Monday, May 23, 2022

Hypnosis Article in BBC News

"The medical power of hypnosis" notes that "[h]ypnosis is emerging as a powerful medical treatment for pain, anxiety, PTSD and a range of other conditions." The article then asks, "Can it shake off its reputation as a stage magician's trick?"

The journalist, Martha Henriques, had never been hypnotized before but experience a session (one-on-one, with a legitimate practitioner) during the course of writing the piece. Her approach seemed balanced and open-minded.

Of course, my colleagues and I had presented similar material during the 1980s, so there was nothing new here. Nevertheless, anything that lends credibility — or even potential credibility — to hypnosis as a healing modality is a positive development, and the BBC is certainly a reputable source. I hope to see more reports like this one in future. 

Source url:

Friday, September 11, 2020

Article on Hand-Written Notes Raises Intriguing Questions.

BBC News recently published “The Benefits of Note-Taking by Hand.” The author, Hetty Roessingh, is a professor of education at the University of Calgary.

Over three years ago, I touted the benefits of journaling by hand, and even recommended use of the non-dominant hand (cf., blog entry of 12 July 2017). Applying similar principles to the academic setting, Roessingh notes that the process of taking “notes by hand involves cognitive engagement in summarising, paraphrasing, organising, concept and vocabulary mapping — in short, manipulating and transforming information that leads to deeper understanding.” Of course, time constraints during a lecture doubtless make it impossible to take notes with the non-dominant hand, but it would be interesting to see what results might ensue.


The second question addresses a matter of more personal interest. Roessingh reports, “When people visually represent knowledge, they can deepen their comprehension of concepts such as cycles and relationships: as a result, some cognitive researchers advocate teaching different ways of representing knowledge from an early age.”


That is well and good for most people, but some – like me – suffer from aphantasia, an inability to visualize mental imagery. Above and beyond the academic concerns raised in the article, I wonder whether the “comprehension of concepts such as … relationships” might also create behaviors consistent with mild Asperger Syndrome, although I am unaware of any such studies to date.


The complete article: News Newsletter%5D-2020September11-%5Bworklife%5D

Wednesday, June 10, 2020

“Yale researchers find where stress lives”

Researchers have recently turned their attention to the neural network between the hippocampus and hypothalamus. The subjects whose neural connections are stronger may in fact feel less stress. [This was tested solely by “troublesome images,” not by actually placing the test subjects in stressful situations!]

I must append that notwithstanding the likely medical/pharmacological interventions yet to be developed, hypnosis remains a remarkable tool for stress management. One cannot "relax stress away," but one can learn how to respond to the stressful stimuli without "getting stressed out."

Tuesday, June 2, 2020

"Stress, Anxiety, or Depression?"

As COVID-19 continues along its path of devastation, an increasing number of people are suffering from "something," which may take the form of anxiety, depression, stress, or any combination thereof. Thus, I have posted an excerpt of this article and the url to the entire text.
Our brain’s survival mechanisms once saved us. Now they can threaten our mental health.

Certainty is in short supply these days. Feeling a lack of control over a situation can fuel feelings of stress and anxiety, and possibly lead to depression. Understanding the differences between them can help lead to the right treatment, say Yale Medicine experts.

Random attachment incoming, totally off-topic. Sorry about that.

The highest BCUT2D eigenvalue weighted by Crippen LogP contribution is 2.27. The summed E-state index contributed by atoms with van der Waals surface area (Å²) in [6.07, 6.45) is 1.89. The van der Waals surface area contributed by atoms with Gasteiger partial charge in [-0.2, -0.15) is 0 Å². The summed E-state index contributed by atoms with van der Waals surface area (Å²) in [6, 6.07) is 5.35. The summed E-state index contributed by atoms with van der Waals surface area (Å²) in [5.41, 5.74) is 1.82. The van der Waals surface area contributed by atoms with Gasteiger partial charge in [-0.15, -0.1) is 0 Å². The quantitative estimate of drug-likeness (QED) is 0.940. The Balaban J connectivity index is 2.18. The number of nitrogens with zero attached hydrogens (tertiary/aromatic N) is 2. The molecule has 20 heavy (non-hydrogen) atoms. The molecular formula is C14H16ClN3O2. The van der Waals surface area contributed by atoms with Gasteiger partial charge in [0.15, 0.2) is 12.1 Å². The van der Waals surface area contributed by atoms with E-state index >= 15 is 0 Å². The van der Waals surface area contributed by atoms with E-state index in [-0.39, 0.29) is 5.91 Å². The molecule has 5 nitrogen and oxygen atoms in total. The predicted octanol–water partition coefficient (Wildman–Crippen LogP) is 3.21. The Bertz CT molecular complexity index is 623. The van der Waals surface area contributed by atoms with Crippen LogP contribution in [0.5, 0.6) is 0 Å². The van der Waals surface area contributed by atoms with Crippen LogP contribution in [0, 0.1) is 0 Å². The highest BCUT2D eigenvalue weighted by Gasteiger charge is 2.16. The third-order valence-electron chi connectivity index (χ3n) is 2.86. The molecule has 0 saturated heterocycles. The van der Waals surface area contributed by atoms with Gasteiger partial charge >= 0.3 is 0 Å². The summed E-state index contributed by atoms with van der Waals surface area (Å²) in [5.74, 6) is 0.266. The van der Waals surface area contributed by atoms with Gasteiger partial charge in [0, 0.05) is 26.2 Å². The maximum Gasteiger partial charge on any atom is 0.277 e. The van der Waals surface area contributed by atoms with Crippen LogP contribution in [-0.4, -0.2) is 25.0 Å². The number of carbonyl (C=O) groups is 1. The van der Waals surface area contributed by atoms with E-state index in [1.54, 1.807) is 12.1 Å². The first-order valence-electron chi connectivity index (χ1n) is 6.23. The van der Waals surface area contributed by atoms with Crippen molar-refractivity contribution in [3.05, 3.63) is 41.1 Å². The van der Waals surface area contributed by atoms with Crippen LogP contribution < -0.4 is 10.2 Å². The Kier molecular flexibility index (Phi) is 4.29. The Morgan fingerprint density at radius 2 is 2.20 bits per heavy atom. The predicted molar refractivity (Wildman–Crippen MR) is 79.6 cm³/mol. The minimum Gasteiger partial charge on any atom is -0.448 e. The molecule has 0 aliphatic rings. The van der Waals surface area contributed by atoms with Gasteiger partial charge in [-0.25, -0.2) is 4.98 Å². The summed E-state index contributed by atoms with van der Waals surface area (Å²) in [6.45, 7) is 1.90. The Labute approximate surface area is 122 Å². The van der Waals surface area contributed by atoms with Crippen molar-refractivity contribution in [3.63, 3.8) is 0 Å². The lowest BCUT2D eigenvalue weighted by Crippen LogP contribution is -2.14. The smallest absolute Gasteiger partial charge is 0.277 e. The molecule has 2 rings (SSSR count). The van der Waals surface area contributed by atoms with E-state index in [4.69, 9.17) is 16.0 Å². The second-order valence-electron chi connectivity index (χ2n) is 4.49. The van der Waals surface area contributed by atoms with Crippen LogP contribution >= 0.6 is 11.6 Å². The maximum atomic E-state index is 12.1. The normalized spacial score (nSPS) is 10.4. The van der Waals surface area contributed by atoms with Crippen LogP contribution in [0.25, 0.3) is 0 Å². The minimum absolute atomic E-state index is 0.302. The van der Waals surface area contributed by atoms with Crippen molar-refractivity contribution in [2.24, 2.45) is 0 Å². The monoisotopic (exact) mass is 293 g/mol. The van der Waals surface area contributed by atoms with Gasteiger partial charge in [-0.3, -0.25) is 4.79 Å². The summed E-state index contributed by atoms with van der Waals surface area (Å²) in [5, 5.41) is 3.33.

Long before the coronavirus pandemic mixed fear and uncertainty into daily life, Americans felt stressed out.

They worried about the country’s rising health care costs, struggled to pay them, and wondered if they could even access care in the future. One-quarter of U.S. adults reported discrimination—based on race and gender—as a significant source of stress. And on an individual level, work and money ranked as the top two major stressors, all according to a 2019 study.

Wherever constant stress lives, so too does its more agitated and debilitating cousin: anxiety. About 31% of Americans will experience an anxiety disorder at some point in their lives, with adult and teen women experiencing one far more often than men, according to the U.S. National Institute of Mental Health.

What’s more, anxiety often goes hand-in-hand with depression. Nearly half of people diagnosed with depression also have an anxiety disorder, according to the Anxiety and Depression Association of America. At any one time, “about 7% of the U.S. population meets criteria for a major depressive disorder,” says Rachel Katz, MD, a psychiatrist at Yale Psychiatric Hospital.

As if those statistics weren’t worrying enough, enter the global pandemic that has upended daily life in numerous ways, leaving millions of Americans without a job, and producing far more questions than answers. When will we be safely able to move about our lives? Will the kids go back to school in September? Will I lose my job? Will I or someone I care about get sick?

“With these concerns, the experience right now is, ‘I don’t have a lot of control over what is happening around me,’” says Carolyn M. Mazure, PhD, a Yale Medicine psychologist and director of Women’s Health Research at Yale.

Feeling a lack of control over a situation can lead to stress, anxiety, and even depression. Recognizing the differences between the them can lead to the right treatment. [MORE AT:]

Thursday, August 15, 2019

ADHD Often Overlooked/Missed in Girls

A fairly recent article discusses the problem of how and why clinicians miss indications of ADHD in girls. Of course, ADD and ADHD are somewhat different, and the "hyperactivity" symptom is almost surely more commonly seen in boys. Here's the link:

I must append a related comment. Hypnosis has been used (in conjunction with other modalities) to help students overcome attention deficit disorder!

Monday, May 27, 2019

An Interesting Therapeutic Idea!